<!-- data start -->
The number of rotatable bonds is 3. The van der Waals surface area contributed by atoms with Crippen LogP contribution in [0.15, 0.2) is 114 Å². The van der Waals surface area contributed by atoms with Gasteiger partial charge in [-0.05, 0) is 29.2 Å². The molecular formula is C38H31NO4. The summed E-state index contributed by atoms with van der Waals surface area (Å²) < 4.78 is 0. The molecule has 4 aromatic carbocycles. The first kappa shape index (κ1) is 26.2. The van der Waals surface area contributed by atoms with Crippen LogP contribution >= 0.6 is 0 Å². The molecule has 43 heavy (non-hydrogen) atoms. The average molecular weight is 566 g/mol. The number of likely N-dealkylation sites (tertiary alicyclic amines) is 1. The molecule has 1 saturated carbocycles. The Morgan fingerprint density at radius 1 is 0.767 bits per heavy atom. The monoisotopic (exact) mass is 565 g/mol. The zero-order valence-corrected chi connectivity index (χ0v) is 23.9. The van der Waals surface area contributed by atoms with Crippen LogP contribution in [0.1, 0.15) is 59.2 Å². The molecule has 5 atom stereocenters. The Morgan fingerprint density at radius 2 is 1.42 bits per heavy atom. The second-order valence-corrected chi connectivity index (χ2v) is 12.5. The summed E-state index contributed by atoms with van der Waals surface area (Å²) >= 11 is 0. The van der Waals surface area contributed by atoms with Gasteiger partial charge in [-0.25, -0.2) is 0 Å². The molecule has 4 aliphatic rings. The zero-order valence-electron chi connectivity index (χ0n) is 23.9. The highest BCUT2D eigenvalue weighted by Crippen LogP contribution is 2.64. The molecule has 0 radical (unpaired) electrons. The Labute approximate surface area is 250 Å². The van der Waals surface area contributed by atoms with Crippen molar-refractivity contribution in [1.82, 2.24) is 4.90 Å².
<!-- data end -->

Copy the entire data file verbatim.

The number of rotatable bonds is 3. The van der Waals surface area contributed by atoms with Crippen LogP contribution in [0.15, 0.2) is 114 Å². The van der Waals surface area contributed by atoms with Gasteiger partial charge in [-0.05, 0) is 29.2 Å². The molecular formula is C38H31NO4. The summed E-state index contributed by atoms with van der Waals surface area (Å²) < 4.78 is 0. The molecule has 4 aromatic carbocycles. The first kappa shape index (κ1) is 26.2. The van der Waals surface area contributed by atoms with Crippen LogP contribution >= 0.6 is 0 Å². The molecule has 43 heavy (non-hydrogen) atoms. The average molecular weight is 566 g/mol. The number of likely N-dealkylation sites (tertiary alicyclic amines) is 1. The molecule has 1 saturated carbocycles. The Morgan fingerprint density at radius 1 is 0.767 bits per heavy atom. The monoisotopic (exact) mass is 565 g/mol. The zero-order valence-corrected chi connectivity index (χ0v) is 23.9. The van der Waals surface area contributed by atoms with Crippen LogP contribution in [0.1, 0.15) is 59.2 Å². The molecule has 5 atom stereocenters. The Morgan fingerprint density at radius 2 is 1.42 bits per heavy atom. The second-order valence-corrected chi connectivity index (χ2v) is 12.5. The summed E-state index contributed by atoms with van der Waals surface area (Å²) >= 11 is 0. The van der Waals surface area contributed by atoms with Gasteiger partial charge in [-0.25, -0.2) is 0 Å². The molecule has 4 aliphatic rings. The zero-order valence-electron chi connectivity index (χ0n) is 23.9. The highest BCUT2D eigenvalue weighted by Crippen LogP contribution is 2.64. The molecule has 0 radical (unpaired) electrons. The Labute approximate surface area is 250 Å². The van der Waals surface area contributed by atoms with Crippen molar-refractivity contribution in [1.82, 2.24) is 4.90 Å².